Nature Notes

Vol. II Augut 13, 1924 No. 8

By Park Ranger Charles Landes

There are some that like the little travelled trails, that find a fascination in traversing the deep quiet woods or the more open parklands of the high ridges. The Kautz creek trail leading from the road at Kautz creek to Indian Henry's is such a trail. This trail has not had any work done upon it for several years and in some places is in a sad state of dilapidation and to the novice it is not recommended but to the lover of woodcraft it offers particular inducements as it lures him forward suddenly leaving him stranded in the midst of a grassy meadow or with a quick turn aside challenges his ability to follow it.

For the first few miles it is through dense forest and easily followed, then it emerges out upon the ridge in open country a region scarred by a great burn. The transition is so sudden it startles you to note what a terrible thing the fire is. Here it has changed a great forest into open barren lands covered only with huckleberry and many lovely flowers, for the flowers love the open place. Here also the marmot reigns supreme and his shrill whistle resounds on every hand. Many butterflies of beautiful hue and the bluebirds also inhabit the high country of the open flowerlands.

The trail leads on around the base of Mount Ararat and down to the Ranger Station in Indian Henry's Hunting Ground.

By F. W. Schmoe

To the casual observer a waterfall may be beautiful though not particularly interesting. It is a mass of flying leaping water holding the eye with its beauty of motion and color and impressing the mind with its tremendous power.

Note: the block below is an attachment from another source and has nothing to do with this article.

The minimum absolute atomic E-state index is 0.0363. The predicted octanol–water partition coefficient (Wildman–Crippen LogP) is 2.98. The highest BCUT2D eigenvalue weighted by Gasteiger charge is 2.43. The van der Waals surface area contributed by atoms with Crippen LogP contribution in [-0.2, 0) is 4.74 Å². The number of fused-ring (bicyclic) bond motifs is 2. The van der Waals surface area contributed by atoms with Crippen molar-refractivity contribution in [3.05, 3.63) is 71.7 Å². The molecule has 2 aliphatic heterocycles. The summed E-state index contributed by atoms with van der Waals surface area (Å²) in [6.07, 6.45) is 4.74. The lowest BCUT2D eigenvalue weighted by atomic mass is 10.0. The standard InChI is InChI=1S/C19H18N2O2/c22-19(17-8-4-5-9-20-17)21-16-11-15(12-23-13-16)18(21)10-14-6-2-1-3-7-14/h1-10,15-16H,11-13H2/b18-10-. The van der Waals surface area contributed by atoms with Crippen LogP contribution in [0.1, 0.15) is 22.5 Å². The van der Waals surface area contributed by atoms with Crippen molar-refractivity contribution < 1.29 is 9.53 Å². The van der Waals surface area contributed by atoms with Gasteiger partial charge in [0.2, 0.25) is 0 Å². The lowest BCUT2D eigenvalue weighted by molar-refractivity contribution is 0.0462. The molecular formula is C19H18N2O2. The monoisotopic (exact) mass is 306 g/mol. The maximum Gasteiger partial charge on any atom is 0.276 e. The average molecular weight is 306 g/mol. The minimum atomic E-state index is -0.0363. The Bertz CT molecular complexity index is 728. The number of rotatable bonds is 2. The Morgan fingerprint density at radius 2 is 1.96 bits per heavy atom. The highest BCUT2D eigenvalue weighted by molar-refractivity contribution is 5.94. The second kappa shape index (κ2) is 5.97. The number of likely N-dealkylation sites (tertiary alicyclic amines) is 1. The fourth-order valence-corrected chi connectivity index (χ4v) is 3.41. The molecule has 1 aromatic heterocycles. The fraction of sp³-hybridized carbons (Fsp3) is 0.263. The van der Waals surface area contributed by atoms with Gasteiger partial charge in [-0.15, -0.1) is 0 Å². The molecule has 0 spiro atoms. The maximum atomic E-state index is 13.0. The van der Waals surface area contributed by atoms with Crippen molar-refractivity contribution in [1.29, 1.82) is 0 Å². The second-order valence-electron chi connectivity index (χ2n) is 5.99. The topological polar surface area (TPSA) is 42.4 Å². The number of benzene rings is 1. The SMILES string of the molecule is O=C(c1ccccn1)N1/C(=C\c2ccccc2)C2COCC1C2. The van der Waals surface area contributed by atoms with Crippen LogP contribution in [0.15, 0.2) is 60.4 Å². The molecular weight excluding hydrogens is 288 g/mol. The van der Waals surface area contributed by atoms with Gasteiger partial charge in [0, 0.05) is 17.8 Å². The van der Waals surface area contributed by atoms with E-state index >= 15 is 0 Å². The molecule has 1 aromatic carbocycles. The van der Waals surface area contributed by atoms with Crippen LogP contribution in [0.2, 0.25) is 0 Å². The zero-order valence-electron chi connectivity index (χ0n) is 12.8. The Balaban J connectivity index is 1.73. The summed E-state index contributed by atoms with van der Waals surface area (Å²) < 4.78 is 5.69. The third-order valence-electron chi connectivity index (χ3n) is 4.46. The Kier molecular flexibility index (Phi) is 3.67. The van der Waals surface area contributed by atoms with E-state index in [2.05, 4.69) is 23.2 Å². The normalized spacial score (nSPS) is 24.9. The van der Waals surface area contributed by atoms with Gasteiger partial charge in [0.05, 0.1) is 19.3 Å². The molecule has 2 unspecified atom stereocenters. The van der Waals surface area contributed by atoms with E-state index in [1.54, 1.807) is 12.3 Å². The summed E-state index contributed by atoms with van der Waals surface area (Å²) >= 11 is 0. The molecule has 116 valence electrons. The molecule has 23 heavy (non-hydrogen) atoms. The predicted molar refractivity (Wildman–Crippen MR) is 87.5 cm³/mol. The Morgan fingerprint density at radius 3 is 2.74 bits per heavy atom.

Narada Falls, a drop of 168 feet in the Paradise River just below the automobile road at Narada Falls station, for instance, has not always been a waterfall although no doubt the Paradise river has made its mossy way through its deep cut gorge for ages past. It was left to a caprice of nature to create the falls as we have them now.

Since the time when the Paradise Glacier receded above the present site of the falls the Paradise River has been adding to the work done by the glaciers and consequently found itself after some thousands of years deep down in a rocky walled canyon some hundred and fifty feet deep. Suddenly one warm spring day the river was blocked by an avalanche of snow and rock which slid down from Mazama ridge near the present second crossing bridge about a half mile above the deep canyon. With the old channel obstructed by thousands of tons of rock the waters naturally piled up behind the barrier until they reached sufficient height to break below the slide. For a distance then the stream flowed parallel to the old channel until a point was reached where the former gorge turned to the right allowing the new river to plunge over its wall and into its old channel again but with the result that the waters fell almost vertical rather than descending by a series of smaller cascades as it formerly did. This is in brief the story of Narada Falls. Many others of the numerous beautiful waterfalls have a similar history.


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